CROSSVILLE, Tennessee — Six youth leaders from South Carolina 4-H attended and shared some of their leadership skills at a multi-state conference created to bring together teens and adults to empower and inspire them to make a positive change across the South.

Members of the South Carolina 4-H State Teen Council who attended the Southern Region 4-H Teen Leadership Conference are (front row from left) Morgan Marlett, Quinton Murrell, Haleigh Tomlin, Jordan Snipes, Andrea Habersham and S.C. 4-H Specialist Katie Shaw; (back row) Colleton County 4-H agent Dawn Stuckey and Garrett Ulmer.

Members of the South Carolina 4-H State Teen Council who attended the Southern Region 4-H Teen Leadership Conference are (front row from left) Morgan Marlett, Quinton Murrell, Haleigh Tomlin, Jordan Snipes, Andrea Habersham and S.C. 4-H Specialist Katie Shaw; (back row) Colleton County 4-H agent Dawn Stuckey and Garrett Ulmer.

The 14th annual Southern Region 4-H Teen Leadership Conference took place Sept. 20-23 at the Clyde M. York 4-H Center in Crossville and members of the South Carolina State Teen Council not only attended but were also selected to give a presentation at the event.

The South Carolina 4-H’ers who participated were: Garret Ulmer (Colleton County), S.C. 4-H State Teen Council president; Andrea Habersham (Jasper County), S.C. 4-H State Teen Council vice president; Quentin Murrell (Marion County), S.C. 4-H State Teen Council secretary; Jordan Snipes (Jasper County), S.C. 4-H State Teen Council public relations; Haleigh Tomlin (Greenville County), S.C. 4-H State Teen Council legislative liaison; and Morgan Marlett (Greenville County), S.C. 4-H State Teen Council Upstate representative.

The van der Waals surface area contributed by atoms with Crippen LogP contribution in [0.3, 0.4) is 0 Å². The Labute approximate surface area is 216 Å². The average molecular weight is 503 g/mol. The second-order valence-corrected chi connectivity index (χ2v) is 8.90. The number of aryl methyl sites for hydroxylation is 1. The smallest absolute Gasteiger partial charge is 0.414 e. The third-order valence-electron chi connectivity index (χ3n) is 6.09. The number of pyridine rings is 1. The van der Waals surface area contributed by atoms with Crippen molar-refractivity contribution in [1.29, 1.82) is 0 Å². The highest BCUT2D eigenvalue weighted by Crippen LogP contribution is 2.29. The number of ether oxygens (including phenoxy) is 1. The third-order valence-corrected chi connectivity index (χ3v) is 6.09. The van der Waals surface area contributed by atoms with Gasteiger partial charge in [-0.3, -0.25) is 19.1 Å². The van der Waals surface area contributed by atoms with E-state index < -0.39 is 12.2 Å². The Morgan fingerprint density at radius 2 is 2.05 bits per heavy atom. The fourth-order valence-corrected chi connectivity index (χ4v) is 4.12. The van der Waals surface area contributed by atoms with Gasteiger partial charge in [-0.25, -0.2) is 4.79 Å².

Advised by Dawn Stuckey, Colleton County 4-H agent, and Katie Shaw, S.C. 4-H Specialist, the 4-H’ers who attended the conference are elected by their peers to State Teen Council.

“The name of the topic they presented on was ‘Leadership Through Adventure,’ and their goal was to teach kids to play different games and activities to help improve communication skills in a group or develop leadership team-building skills through these activities,” Shaw said. “So it’s mainly demonstrating games that can be played by any group to really learn the group’s leadership dynamic.”

The youth development arm of the Clemson Cooperative Extension Service, South Carolina 4-H has more than 100,000 young participants from across the state annually. Its programs cover animal science, agriculture, science, engineering, natural resources, healthy living, leadership and more.

South Carolina 4-H uses a learn-by-doing approach built on the involvement of caring adults and the knowledge and resources of Clemson University and the land-grant university system to help youth become healthy, productive and contributing members of society.